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Atlanta Skeptics Message Board › Open Letter to Tom Woods - "Seeking the Scientific Consensus Concerning

Open Letter to Tom Woods - "Seeking the Scientific Consensus Concerning Vaccine Safety"

Marc M.
Atlanta, GA
Post #: 16
Hello, Tom,

I just wanted to follow up on our discussion at the Skeptics in the Pub meetup last night as I said I would.

I'll start by sharing this link to the March 2004 article in Mother Jones that I think was the one you were referring to when you made your comments in response to the announcement about the recent findings of fraud in the Wakefield studies.

Toxic Tipping Point

The paragraph of interest, I think, is the following,

Thanks to [Rep. David] Weldon's intervention, [Dr. Mark] Geier has now been able to use the CDC database to compare autism rates among more than 85,000 children who received a TCV for diphtheria/tetanus/acellular pertussis (DTaP) with rates among nearly 70,000 children who got the thimerosal-free version. In the TCV group, the risk of autism was 27 times higher. Geier's analysis is before two journals. Meanwhile, Dr. Walter Spitzer, a highly respected epidemiologist, has reviewed it and says, "This is important and needs to get out immediately. I see no major flaws. It is sound epidemiologically."

Here is the American Academy of Pediatrics response to a 2003 Geier article published in the Journal of American Physicians and Surgeons, which I believe refers to the work cited in Mother Jones.

Study Fails to Show a Connection Between Thimerosal and Autism

Among the many flaws in Geirer's study that are enumerated, it emphasizes this one at the very beginning

The most important weakness of the article is the reliance on VAERS [Vaccine Adverse Event Reporting System] data to draw conclusions about adverse event associations or causality. VAERS is a passive surveillance system for reporting possible vaccine adverse events that depends on health care professionals, patients, and others to file reports.

I reference the above two articles only because they relate specifically to the claims you made last night. As I said, my overriding interest in this topic has to do with exploring where the scientific consensus lies on the matter of thimerosal and vaccine safety. I am not inclined to engage in a pissing contest in which we each take turns trotting out links to papers and articles that support our differing points of view. Given Google and the Internet, this kind of URL back-and-forth could go on endlessly without hope of resolution.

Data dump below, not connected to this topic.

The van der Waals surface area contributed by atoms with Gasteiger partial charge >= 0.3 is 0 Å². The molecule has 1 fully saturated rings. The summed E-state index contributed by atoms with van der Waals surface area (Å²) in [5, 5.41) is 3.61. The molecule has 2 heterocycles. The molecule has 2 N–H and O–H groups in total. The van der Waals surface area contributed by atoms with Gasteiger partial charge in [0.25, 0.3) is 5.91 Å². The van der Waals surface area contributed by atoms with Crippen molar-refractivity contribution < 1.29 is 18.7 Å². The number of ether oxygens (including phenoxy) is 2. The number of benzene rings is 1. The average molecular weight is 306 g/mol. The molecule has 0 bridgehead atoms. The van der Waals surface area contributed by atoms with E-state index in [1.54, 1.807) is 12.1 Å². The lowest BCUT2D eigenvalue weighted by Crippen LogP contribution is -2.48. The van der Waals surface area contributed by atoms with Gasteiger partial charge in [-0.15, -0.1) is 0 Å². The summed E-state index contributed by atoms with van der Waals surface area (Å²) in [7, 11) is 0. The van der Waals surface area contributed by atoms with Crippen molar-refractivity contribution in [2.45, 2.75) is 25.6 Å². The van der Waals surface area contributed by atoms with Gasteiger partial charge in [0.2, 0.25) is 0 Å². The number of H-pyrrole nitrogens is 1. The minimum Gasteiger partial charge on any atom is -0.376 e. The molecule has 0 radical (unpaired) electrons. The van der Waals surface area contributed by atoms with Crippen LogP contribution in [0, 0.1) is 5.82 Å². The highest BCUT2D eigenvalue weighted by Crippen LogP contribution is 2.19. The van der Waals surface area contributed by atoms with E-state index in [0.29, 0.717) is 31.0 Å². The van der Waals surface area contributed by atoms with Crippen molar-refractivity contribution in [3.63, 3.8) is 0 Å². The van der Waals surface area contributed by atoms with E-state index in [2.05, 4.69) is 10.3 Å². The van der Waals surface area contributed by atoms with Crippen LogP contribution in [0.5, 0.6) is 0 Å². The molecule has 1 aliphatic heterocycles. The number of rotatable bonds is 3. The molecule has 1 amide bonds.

I also want to agree with you unequivocally, that all parties in this debate are subject to venal human frailties and that conflicts of interest - pecuniary and otherwise - must be forever kept in mind and vetted. That said, the appearance of an isolated infraction, although troubling, does not categorically undermine either side's position.

[For purposes of disclosure I should state that my brother Toby is the Assistant Director for Influenza Coordination at the CDC. If you believe that this conflict taints my intellectual integrity, then there is hardly any point in our continuing this discussion.]

As far as the scientific consensus goes, I have attached a PDF issued by the American Association of Pediatrics this past November, Vaccine Studies: Examine the Evidence, which includes a compendium of references to articles, including brief descriptions, that address the question of the existence of a connection between thimerosal and vaccine safety. These together run to a length of about 15 pages. They range from in vitro laboratory investigations to epidemiological studies on a national scale. There are a few that are themselves meta-studies that review the literature itself.

I also refer you to this section of the Wikipedia article on the scientific consensus on the matter of the thimerosal controversy. I do this not because I consider Wikipedia authoritative (I don't), but because it provides a convenient, one-stop reference to the positions of the following organizations including the this report by the Institute of Medicine.

The American Medical Association,
The American Academy of Pediatricians,
The American College of Medical Toxicology,
The Canadian Paediatric Society,
The National Academy of Sciences,
The Food and Drug Administration,
Centers for Disease Control and Prevention,
The World Health Organization,
The Public Health Agency of Canada,
and The European Medicines Agency.

I think that we both agree that speaking out on questions concerning public health - especially where children are concerned - requires that we arm ourselves with the best information available. The only way I know how to do this is to try to determine where the scientific consensus lies. This is not, of course, the truth writ large, but the best provisional answer we have to work with at the current time. Such is the nature of science.

A former member
Post #: 2
I was wondering if someone was going to pick up on that. Excellent reply, Marc.

Marc M.
Atlanta, GA
Post #: 17
There is a very informative opinion piece that appears in today's New England Journal of Medicine.

The Age-Old Struggle against the Antivaccinationists

It provides a useful historical perspective on the issue and outlines a 4-point program "to hasten the funeral of antivaccination campaigns". I highly recommend taking a look at it.

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